Substance identification: Explosive materials

Control Measure Knowledge

This control measure should be read in conjunction with Substance identification


Transportation recognition

Subject to some exceptions, road transport regulations require vehicles carrying explosives to be marked with placards in accordance with the regulations. For detailed information see A foundation for hazardous materials – Transportation and packaging.

Figure: Transportation hazard warning diamond for UN Hazard Division 1.1 to 1.3 and Compatibility Group

The ‘bomb burst’ pictogram indicates that the UN classification system recognises that UN Hazard Division 1.1 to 1.3 possess the energy to mass detonate/deflagrate.

Figure: Transportation hazard warning diamond for UN Hazard Division 1.4 to 1.6 and Compatibility Group (N.B. No ‘bomb burst’

Vehicles carrying larger quantities of explosive materials, including fireworks, should carry the appropriate UN Hazard Division orange diamonds. However, fire and rescue services should be aware of the possibility of smaller loads of explosives being carried in vehicles without placards and of explosives being illegally carried. Incident commanders should always consider these possibilities if, for example, the driver of the vehicle involved cannot be easily identified at the incident.

Vehicles carrying more than five tonnes of UN Hazard Division 1.1 explosives must have a driver and attendant (carrying less than five tonnes or carrying materials from other hazard divisions mean no attendant is required); both will have received specific training to the Agreement concerning the International Carriage of Dangerous Goods by Road (ADR) standard that enables them to take measures for their own safety, that of the public and the environment. Therefore, the vehicle crew should always be consulted.

All packages and the vehicle must be correctly identified in accordance with the Carriage of Dangerous Goods and Use of Transportable Pressure Equipment Regulations 2009. The package labels and vehicle placards provide safety information for those involved in transportation and the emergency services, and must be displayed at all times.

On those occasions when the armed forces, in the interest of national security, do not comply with the carriage regulations, liaison with the crew of the vehicle is paramount.

Although small quantities of explosives may be carried in private vehicles without having to comply with the carriage regulations, the carrier still has a responsibility to move them safely and securely.

Even though up to 2kg of one or more specific items may be carried on public transport these items must remain with the person carrying them, be properly packaged and reasonable precautions must have been taken to prevent accidents.

Rail transport of explosives is strictly controlled under railway transport legislation. Explosives are clearly marked and packed in specific wagons or containers. Placards like those required for road transport are displayed on both sides of the wagon and on all four sides of containers. Written information is carried by the crew, detailing the explosive carried and any special action required. The crew will also have received specific training similar to that of road vehicle crews but to the Regulation concerning the international transport of dangerous goods by rail (RID) standard. Crews should always be consulted at an incident.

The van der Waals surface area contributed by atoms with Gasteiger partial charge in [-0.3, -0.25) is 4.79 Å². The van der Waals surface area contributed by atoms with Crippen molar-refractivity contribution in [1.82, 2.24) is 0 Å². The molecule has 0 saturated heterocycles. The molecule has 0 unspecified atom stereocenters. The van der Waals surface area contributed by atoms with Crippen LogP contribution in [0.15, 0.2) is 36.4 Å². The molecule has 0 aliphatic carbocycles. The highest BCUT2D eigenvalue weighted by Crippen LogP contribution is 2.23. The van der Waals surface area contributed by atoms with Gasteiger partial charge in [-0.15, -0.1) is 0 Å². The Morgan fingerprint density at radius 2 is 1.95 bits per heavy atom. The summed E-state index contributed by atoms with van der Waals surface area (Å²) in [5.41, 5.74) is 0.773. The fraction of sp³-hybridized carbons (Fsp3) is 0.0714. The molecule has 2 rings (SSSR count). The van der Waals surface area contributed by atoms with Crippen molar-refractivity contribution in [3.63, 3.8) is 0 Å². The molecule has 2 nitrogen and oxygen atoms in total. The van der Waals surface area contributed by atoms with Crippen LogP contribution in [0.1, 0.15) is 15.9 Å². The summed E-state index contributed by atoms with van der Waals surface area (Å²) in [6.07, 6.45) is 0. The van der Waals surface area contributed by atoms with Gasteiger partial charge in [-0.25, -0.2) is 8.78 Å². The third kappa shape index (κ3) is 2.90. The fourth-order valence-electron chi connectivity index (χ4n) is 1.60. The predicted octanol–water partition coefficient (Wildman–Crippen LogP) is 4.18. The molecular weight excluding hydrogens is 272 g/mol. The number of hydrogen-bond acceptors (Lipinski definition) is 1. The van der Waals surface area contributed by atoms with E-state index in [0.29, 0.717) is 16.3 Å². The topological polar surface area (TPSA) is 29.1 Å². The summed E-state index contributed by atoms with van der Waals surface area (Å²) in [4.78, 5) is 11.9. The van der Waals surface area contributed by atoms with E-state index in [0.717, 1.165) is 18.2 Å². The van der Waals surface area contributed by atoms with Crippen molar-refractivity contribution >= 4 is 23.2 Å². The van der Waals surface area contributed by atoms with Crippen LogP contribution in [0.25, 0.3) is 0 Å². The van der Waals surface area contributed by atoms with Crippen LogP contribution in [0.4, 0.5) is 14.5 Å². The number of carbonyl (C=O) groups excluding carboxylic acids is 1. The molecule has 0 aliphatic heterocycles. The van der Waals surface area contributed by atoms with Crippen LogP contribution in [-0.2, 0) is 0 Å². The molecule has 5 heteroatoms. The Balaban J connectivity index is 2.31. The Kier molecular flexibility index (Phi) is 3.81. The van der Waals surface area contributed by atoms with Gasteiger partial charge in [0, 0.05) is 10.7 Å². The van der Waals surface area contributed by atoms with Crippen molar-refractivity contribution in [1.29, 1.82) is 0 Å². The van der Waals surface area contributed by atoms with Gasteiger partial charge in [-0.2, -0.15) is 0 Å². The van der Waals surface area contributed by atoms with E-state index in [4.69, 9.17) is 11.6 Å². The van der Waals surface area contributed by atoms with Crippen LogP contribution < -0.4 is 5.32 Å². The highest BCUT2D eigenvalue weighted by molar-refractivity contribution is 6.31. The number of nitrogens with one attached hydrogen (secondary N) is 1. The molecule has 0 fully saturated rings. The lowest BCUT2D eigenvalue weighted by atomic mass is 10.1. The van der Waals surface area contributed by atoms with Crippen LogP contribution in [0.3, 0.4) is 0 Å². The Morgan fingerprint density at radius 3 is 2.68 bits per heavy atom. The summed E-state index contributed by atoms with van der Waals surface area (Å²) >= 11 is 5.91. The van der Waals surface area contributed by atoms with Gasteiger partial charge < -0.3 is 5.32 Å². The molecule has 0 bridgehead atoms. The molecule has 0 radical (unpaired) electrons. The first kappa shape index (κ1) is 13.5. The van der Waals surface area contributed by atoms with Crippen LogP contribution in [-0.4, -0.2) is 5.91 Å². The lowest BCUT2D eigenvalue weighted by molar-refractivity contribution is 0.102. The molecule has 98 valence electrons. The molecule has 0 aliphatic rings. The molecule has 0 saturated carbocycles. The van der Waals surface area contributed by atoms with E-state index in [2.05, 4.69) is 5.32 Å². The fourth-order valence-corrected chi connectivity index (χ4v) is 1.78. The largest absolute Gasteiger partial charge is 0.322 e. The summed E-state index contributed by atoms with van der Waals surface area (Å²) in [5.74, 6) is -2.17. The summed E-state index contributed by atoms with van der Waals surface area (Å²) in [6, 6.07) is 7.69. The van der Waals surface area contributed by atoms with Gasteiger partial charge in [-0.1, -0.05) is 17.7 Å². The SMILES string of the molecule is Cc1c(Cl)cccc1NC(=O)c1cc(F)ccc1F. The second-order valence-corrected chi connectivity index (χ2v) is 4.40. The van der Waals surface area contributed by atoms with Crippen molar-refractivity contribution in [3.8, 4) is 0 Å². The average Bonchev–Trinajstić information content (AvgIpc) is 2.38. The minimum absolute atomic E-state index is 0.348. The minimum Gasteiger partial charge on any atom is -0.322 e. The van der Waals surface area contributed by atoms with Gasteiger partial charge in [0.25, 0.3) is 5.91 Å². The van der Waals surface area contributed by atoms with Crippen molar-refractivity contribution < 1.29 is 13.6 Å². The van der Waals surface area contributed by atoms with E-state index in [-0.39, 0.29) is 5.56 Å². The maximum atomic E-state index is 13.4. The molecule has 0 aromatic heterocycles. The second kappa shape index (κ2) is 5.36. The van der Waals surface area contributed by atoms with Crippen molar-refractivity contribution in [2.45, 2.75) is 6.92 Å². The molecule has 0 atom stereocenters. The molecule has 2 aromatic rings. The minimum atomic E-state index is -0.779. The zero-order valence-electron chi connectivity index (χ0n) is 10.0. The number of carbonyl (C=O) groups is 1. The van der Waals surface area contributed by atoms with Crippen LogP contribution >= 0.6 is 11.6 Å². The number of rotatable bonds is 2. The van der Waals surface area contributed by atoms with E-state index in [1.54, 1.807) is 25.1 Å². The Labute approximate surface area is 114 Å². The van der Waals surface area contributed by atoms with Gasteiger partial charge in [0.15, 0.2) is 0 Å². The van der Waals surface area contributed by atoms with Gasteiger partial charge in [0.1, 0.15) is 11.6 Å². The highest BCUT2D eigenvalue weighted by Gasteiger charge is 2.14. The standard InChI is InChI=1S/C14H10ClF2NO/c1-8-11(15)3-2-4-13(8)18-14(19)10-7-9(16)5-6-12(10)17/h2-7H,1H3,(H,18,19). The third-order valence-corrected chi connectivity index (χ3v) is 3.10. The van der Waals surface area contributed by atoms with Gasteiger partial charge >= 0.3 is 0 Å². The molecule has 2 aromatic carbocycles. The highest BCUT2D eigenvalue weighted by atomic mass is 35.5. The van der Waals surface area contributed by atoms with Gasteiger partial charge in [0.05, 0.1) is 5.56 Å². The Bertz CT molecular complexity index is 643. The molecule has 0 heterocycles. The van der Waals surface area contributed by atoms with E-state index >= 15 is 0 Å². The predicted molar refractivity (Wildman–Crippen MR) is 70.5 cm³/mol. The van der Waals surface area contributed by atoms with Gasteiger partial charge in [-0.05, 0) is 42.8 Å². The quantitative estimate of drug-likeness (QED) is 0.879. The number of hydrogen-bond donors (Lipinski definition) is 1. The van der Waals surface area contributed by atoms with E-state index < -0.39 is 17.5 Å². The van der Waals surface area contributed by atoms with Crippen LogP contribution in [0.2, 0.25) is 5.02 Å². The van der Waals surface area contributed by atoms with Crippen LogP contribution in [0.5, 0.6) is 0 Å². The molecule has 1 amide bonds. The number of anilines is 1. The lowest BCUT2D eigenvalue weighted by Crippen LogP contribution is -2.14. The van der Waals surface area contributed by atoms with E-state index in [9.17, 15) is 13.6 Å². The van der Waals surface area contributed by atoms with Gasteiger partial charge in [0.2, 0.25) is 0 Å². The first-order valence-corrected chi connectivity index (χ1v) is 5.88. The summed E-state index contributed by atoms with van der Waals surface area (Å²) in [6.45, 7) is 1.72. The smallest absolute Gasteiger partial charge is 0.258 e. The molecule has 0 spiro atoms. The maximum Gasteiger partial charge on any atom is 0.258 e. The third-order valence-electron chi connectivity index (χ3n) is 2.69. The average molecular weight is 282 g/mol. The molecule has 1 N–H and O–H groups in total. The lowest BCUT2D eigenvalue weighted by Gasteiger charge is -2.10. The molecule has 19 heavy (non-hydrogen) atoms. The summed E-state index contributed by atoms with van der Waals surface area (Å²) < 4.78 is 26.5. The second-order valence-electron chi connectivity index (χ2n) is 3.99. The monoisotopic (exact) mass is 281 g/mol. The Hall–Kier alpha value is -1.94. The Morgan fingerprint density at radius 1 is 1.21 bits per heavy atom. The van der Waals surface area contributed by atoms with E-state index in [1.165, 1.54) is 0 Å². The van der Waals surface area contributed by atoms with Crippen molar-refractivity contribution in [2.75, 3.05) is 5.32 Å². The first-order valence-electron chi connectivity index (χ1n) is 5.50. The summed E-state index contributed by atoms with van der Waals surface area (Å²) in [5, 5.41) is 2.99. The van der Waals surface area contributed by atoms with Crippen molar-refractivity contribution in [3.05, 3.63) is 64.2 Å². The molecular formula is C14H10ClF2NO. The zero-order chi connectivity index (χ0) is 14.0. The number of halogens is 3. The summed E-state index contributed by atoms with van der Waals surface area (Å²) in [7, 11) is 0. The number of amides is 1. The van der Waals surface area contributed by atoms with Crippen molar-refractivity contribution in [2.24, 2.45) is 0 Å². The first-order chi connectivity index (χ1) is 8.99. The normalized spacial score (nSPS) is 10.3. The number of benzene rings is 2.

For further information on rail transportation hazards see National Operational Guidance: Transport.

Unless a licence has been granted, marine and inland waterways legislation prohibits (with certain exceptions):

  • Explosives being brought into, or handled in, a harbour
  • Loading/unloading explosives on a vessel

When this occurs on any part of the coast or in the tidal waters or within the territorial waters of the United Kingdom:

  • The licence specifies any conditions or restrictions, including limits on the type and quantities of explosive handled and where in the harbour area the handling may take place
  • Once the loading/unloading of a vessel or a vehicle is completed, the master of the vessel or the operator of the vehicle shall ensure that the vessel or vehicle is taken out of the harbour or harbour area as soon as is reasonably practicable, unless agreed by the harbour master and, if berthed, the berth operator
  • Vessels carrying dangerous goods will display a red warning flag between sunrise and sunset and, when moored or anchored between sunset and sunrise (or during the day when there is restricted visibility), will display an all-round, uniform and unbroken red light
  • The operator of any berth where explosives are being loaded/unloaded or stored before being loaded/unloaded shall ensure that their emergency plan is made available to the fire and rescue services

All Royal Navy vessels have a liaison officer who will inform the appropriate fire and rescue service whenever the vessel is in port.

For further information on marine transportation hazards, see National Operational Guidance: Transport.

Site recognition

Licensed sites and military establishments storing and using explosives should conform to UK legislation and regulation. For further information, see A foundation for hazardous materials.

Supply and packaging recognition

Under The European Regulation (EC) No 1272/208 on classification, labelling and packaging of substances and mixture (the EU version of the Globally Harmonised System (GHS)), the symbols that can be seen in relation to explosive materials are:

For detailed information on classification and labelling see Foundation for Hazardous Materials.

Strategic Actions

Tactical Actions